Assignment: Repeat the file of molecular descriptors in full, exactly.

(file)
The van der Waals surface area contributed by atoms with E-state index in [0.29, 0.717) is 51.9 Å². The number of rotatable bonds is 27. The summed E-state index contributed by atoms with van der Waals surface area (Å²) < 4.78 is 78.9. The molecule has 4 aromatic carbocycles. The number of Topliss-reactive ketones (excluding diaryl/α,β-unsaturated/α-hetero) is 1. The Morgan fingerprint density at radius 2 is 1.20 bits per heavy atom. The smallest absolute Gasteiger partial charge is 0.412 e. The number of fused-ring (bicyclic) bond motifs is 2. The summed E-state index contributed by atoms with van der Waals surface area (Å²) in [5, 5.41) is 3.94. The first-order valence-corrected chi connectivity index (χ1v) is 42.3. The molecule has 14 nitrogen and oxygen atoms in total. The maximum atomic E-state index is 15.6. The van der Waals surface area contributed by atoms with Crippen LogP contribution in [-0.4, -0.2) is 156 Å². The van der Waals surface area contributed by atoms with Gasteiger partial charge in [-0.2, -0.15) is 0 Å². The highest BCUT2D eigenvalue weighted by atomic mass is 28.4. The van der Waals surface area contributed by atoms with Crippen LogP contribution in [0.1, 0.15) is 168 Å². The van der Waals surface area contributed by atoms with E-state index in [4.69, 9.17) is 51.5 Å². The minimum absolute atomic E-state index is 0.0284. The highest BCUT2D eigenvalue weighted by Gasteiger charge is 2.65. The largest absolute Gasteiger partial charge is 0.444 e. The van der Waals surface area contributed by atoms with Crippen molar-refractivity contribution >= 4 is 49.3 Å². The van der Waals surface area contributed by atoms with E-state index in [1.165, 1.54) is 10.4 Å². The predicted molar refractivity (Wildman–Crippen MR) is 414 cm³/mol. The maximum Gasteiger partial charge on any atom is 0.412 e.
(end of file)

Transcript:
The van der Waals surface area contributed by atoms with E-state index in [0.29, 0.717) is 51.9 Å². The number of rotatable bonds is 27. The summed E-state index contributed by atoms with van der Waals surface area (Å²) < 4.78 is 78.9. The molecule has 4 aromatic carbocycles. The number of Topliss-reactive ketones (excluding diaryl/α,β-unsaturated/α-hetero) is 1. The Morgan fingerprint density at radius 2 is 1.20 bits per heavy atom. The smallest absolute Gasteiger partial charge is 0.412 e. The number of fused-ring (bicyclic) bond motifs is 2. The summed E-state index contributed by atoms with van der Waals surface area (Å²) in [5, 5.41) is 3.94. The first-order valence-corrected chi connectivity index (χ1v) is 42.3. The molecule has 14 nitrogen and oxygen atoms in total. The maximum atomic E-state index is 15.6. The van der Waals surface area contributed by atoms with Crippen LogP contribution in [-0.4, -0.2) is 156 Å². The van der Waals surface area contributed by atoms with Gasteiger partial charge in [-0.2, -0.15) is 0 Å². The highest BCUT2D eigenvalue weighted by atomic mass is 28.4. The van der Waals surface area contributed by atoms with Crippen LogP contribution in [0.1, 0.15) is 168 Å². The van der Waals surface area contributed by atoms with E-state index in [4.69, 9.17) is 51.5 Å². The minimum absolute atomic E-state index is 0.0284. The highest BCUT2D eigenvalue weighted by Gasteiger charge is 2.65. The largest absolute Gasteiger partial charge is 0.444 e. The van der Waals surface area contributed by atoms with Crippen molar-refractivity contribution >= 4 is 49.3 Å². The van der Waals surface area contributed by atoms with E-state index in [1.165, 1.54) is 10.4 Å². The predicted molar refractivity (Wildman–Crippen MR) is 414 cm³/mol. The maximum Gasteiger partial charge on any atom is 0.412 e.